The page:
MPAA Rating: R/ Genre: Western/ Stars: Clint Eastwood, Marianne Koch, Josef Egger, Wolfgang Lukschy, John Wells, Daniel Martín, Carol Brown, Benny Reeves/Runtime: 99 minutes
I feel it is safe to start this review off by saying that from the moment that The Lone Ranger and Roy Rogers first rode upon their mighty steeds, life was actually when you stop and think about it fairly simple for that breed of human being known as a gunslinger in that wild and unique point in American History known as the Old West. At least according to Hollywood anyway. Indeed not only did the hero wear the typical huge white cowboy hat and treat all ladies with decency and respect, but you could also count on a slimy villain dressed all in black who also could easily win first prize in the Best Sneer Contest held at the County Fair time and time again. This of course was just the tip of the iceberg; indeed this was because in addition to those things we also got to see that the Law and Order in the Wild West was a true balancing act between respecting people’s freedom and providing them with justice when they needed it most. Indeed if you can sum it up into a single sentence this one would be probably work better than most: Good was good, bad was bad, and the moral ambiguity of how the world really truly is just plain hadn’t been invented yet ladies and gentlemen. However, when one really takes a look at how the Wild West really was, you will quickly see that it wasn’t quite as ethically grounded as the entertainment industry for a while made it out to be. Indeed it has long been the opinion of this reviewer that the purpose of the creation behind the myth of how the Old West was is because the entertainment industry was trying to atone for the sins committed at that time including the horrific handling of the Native Americans.
Yet it wasn’t long before the constant churning out of this particular formula over and over again by the film industry that this important genre in film finally began to lose a significant degree of what made it a viable genre. However there was a solution just on the surface of the horizon. This is because while American filmmakers scrambled to find a solution, filmmakers from Europe, most of which never really knew the whole history behind the Wild West let alone who Roy Rogers was, were hard at work on putting distinct yet unique spins on this film genre while also paying close attention to what was known as the “eastern” for inspiration. Yes, you read that right; the genre of films involving those brave warriors known as the samurai were what these filmmakers were utilizing as the inspiration for a take on the American West. You can honestly see how that, at that particular time, might have seemed just a tad bit on the ridiculous side. Yet that is exactly what an Italian film director by the name of Sergio Leone would use as his template for a new, yet very different kind of Wild West tale. In this kind of western, cynicism existed in healthy amounts, good was relative and bad was more than just an attitude, but rather a complete way of life. Indeed it should go without saying, but for the usual Hollywood western at the time, the time was a’coming when people were about to witness a showdown at high noon that was unlike any other that Hollywood had seen up to that particular time.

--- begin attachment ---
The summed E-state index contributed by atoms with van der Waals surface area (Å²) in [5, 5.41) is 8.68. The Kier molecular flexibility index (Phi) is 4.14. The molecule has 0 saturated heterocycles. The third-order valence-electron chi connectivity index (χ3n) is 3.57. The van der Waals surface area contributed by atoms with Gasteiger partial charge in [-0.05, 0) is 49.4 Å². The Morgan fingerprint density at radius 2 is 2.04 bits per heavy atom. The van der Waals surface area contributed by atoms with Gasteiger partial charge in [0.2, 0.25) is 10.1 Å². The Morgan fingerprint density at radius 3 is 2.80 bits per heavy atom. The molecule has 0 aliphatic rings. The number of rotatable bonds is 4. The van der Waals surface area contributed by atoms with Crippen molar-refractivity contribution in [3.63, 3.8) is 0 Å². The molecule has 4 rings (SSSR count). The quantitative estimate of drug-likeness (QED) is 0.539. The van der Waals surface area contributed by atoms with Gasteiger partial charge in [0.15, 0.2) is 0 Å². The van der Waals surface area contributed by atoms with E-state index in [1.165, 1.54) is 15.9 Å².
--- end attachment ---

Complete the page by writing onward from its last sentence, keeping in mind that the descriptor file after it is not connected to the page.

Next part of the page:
This of course brings us to Sergio Leone’s A Fistful of Dollars. Indeed while this was not the first in what quickly became known as the “spaghetti western” by any stretch of the imagination, I do feel that this was the definitive film which proudly made the announcement that here at long last was a new take on one of the more well-regarded genres of film to come out of America. Yet I must confess that I did find one thing funny. This of course would be the fact that despite that Sergio Leone seeing in an eastern movie known as Yojimbo a vital and intriguing chance to bring back to life the flagging western genre, the director of Yojimbo was significantly taken by a few of the earlier westerns from a little director named John Ford. Thus being properly inspired, he then also chose to “borrow” the plot of Yojimbo from a writer by the name of Dashiell Hammett thus managing to bring this seemingly transcendent across various cultures story full circle, and incredibly, it actually works. Indeed, and to be fair, whilst Leone’s style was still in the process if becoming his signature, I still do feel that this film is the true game-changer that everyone sees it as. Indeed, thanks to a star-making turn by Clint Eastwood, a unique yet engaging style from an emerging legend-in-the-making, and a wonderful new way of looking at a defining genre of American cinema, A Fistful of Dollars is filmmaking magic, but also a truly strong display of what was to come for both director and star.
The plot is as follows: In the Old West, a drifting gunslinger rolls into a town that is dominated by 2 warring gangs of criminals known as the Baxters and the Rojos. Upon learning of this from the town bartender, our “hero” sees an incredible opportunity of the financial variety. An opportunity which takes the form of hiring himself and his shooting skills out to both families, and then proceeding to play them both off each other while doing tasks for both and for increasing amounts of payment thus leading to their complete annihilation and a potential financial windfall for him as well as business for the town mortician. Of course it should go without saying, but whenever a plan seems to be this simple it’s usually anything but. Trust me when I say that this is definitely one of those times…..